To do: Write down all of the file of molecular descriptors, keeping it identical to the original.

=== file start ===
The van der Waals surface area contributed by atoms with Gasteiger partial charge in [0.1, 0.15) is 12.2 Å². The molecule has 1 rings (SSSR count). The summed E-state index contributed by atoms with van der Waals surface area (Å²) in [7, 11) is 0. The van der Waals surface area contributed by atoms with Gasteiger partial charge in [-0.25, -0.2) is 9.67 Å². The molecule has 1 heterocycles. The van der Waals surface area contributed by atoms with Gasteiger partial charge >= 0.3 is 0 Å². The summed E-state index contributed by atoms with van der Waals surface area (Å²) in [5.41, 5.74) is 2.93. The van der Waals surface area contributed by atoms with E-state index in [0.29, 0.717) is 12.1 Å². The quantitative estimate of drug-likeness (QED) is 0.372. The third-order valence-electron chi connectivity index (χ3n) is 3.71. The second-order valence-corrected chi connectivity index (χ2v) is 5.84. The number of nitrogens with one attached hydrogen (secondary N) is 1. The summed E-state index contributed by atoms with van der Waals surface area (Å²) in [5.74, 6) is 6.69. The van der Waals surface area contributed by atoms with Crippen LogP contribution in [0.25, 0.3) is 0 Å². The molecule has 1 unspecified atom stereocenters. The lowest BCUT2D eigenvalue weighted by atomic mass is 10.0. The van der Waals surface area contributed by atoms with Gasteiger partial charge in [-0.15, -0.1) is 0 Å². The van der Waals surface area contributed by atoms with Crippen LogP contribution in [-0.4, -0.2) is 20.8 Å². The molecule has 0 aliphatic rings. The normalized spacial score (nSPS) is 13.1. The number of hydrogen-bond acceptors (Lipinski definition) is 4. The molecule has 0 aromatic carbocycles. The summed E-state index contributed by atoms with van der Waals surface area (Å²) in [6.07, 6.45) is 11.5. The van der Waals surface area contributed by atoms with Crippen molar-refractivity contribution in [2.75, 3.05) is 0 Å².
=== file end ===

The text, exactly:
The van der Waals surface area contributed by atoms with Gasteiger partial charge in [0.1, 0.15) is 12.2 Å². The molecule has 1 rings (SSSR count). The summed E-state index contributed by atoms with van der Waals surface area (Å²) in [7, 11) is 0. The van der Waals surface area contributed by atoms with Gasteiger partial charge in [-0.25, -0.2) is 9.67 Å². The molecule has 1 heterocycles. The van der Waals surface area contributed by atoms with Gasteiger partial charge >= 0.3 is 0 Å². The summed E-state index contributed by atoms with van der Waals surface area (Å²) in [5.41, 5.74) is 2.93. The van der Waals surface area contributed by atoms with E-state index in [0.29, 0.717) is 12.1 Å². The quantitative estimate of drug-likeness (QED) is 0.372. The third-order valence-electron chi connectivity index (χ3n) is 3.71. The second-order valence-corrected chi connectivity index (χ2v) is 5.84. The number of nitrogens with one attached hydrogen (secondary N) is 1. The summed E-state index contributed by atoms with van der Waals surface area (Å²) in [5.74, 6) is 6.69. The van der Waals surface area contributed by atoms with Crippen LogP contribution in [0.25, 0.3) is 0 Å². The molecule has 1 unspecified atom stereocenters. The lowest BCUT2D eigenvalue weighted by atomic mass is 10.0. The van der Waals surface area contributed by atoms with Gasteiger partial charge in [-0.15, -0.1) is 0 Å². The van der Waals surface area contributed by atoms with Crippen LogP contribution in [-0.4, -0.2) is 20.8 Å². The molecule has 0 aliphatic rings. The normalized spacial score (nSPS) is 13.1. The number of hydrogen-bond acceptors (Lipinski definition) is 4. The molecule has 0 aromatic carbocycles. The summed E-state index contributed by atoms with van der Waals surface area (Å²) in [6.07, 6.45) is 11.5. The van der Waals surface area contributed by atoms with Crippen molar-refractivity contribution in [2.75, 3.05) is 0 Å².